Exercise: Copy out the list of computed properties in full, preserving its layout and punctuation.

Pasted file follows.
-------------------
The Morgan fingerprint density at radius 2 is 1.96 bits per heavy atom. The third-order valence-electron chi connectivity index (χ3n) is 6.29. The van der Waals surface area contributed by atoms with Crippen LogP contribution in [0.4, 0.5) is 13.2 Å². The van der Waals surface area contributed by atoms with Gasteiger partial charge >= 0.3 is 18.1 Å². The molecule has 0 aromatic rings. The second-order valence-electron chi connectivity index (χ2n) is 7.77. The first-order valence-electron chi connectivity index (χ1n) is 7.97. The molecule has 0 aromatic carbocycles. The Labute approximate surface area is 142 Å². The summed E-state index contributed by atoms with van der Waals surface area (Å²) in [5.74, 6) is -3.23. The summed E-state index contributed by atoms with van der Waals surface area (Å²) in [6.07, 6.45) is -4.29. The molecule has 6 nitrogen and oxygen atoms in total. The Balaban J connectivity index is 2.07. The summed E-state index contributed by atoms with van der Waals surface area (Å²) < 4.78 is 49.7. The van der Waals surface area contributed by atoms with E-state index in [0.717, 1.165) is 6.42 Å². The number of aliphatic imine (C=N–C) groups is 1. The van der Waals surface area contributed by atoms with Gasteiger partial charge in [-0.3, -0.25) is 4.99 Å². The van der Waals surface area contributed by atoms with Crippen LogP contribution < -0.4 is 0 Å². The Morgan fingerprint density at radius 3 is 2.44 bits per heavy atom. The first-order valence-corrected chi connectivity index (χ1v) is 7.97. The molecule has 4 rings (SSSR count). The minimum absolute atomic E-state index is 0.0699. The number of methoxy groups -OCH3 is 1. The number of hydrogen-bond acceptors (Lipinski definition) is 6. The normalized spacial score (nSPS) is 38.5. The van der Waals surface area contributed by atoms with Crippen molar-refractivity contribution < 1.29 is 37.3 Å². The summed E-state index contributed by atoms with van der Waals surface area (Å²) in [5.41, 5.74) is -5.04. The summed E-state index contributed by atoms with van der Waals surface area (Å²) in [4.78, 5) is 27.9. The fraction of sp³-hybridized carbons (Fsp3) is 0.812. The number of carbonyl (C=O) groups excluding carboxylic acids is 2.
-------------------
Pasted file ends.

The Morgan fingerprint density at radius 2 is 1.96 bits per heavy atom. The third-order valence-electron chi connectivity index (χ3n) is 6.29. The van der Waals surface area contributed by atoms with Crippen LogP contribution in [0.4, 0.5) is 13.2 Å². The van der Waals surface area contributed by atoms with Gasteiger partial charge >= 0.3 is 18.1 Å². The molecule has 0 aromatic rings. The second-order valence-electron chi connectivity index (χ2n) is 7.77. The first-order valence-electron chi connectivity index (χ1n) is 7.97. The molecule has 0 aromatic carbocycles. The Labute approximate surface area is 142 Å². The summed E-state index contributed by atoms with van der Waals surface area (Å²) in [5.74, 6) is -3.23. The summed E-state index contributed by atoms with van der Waals surface area (Å²) in [6.07, 6.45) is -4.29. The molecule has 6 nitrogen and oxygen atoms in total. The Balaban J connectivity index is 2.07. The summed E-state index contributed by atoms with van der Waals surface area (Å²) < 4.78 is 49.7. The van der Waals surface area contributed by atoms with E-state index in [0.717, 1.165) is 6.42 Å². The number of aliphatic imine (C=N–C) groups is 1. The van der Waals surface area contributed by atoms with Gasteiger partial charge in [-0.3, -0.25) is 4.99 Å². The van der Waals surface area contributed by atoms with Crippen LogP contribution < -0.4 is 0 Å². The Morgan fingerprint density at radius 3 is 2.44 bits per heavy atom. The first-order valence-corrected chi connectivity index (χ1v) is 7.97. The molecule has 4 rings (SSSR count). The minimum absolute atomic E-state index is 0.0699. The number of methoxy groups -OCH3 is 1. The number of hydrogen-bond acceptors (Lipinski definition) is 6. The normalized spacial score (nSPS) is 38.5. The van der Waals surface area contributed by atoms with Crippen molar-refractivity contribution < 1.29 is 37.3 Å². The summed E-state index contributed by atoms with van der Waals surface area (Å²) in [5.41, 5.74) is -5.04. The summed E-state index contributed by atoms with van der Waals surface area (Å²) in [4.78, 5) is 27.9. The fraction of sp³-hybridized carbons (Fsp3) is 0.812. The number of carbonyl (C=O) groups excluding carboxylic acids is 2.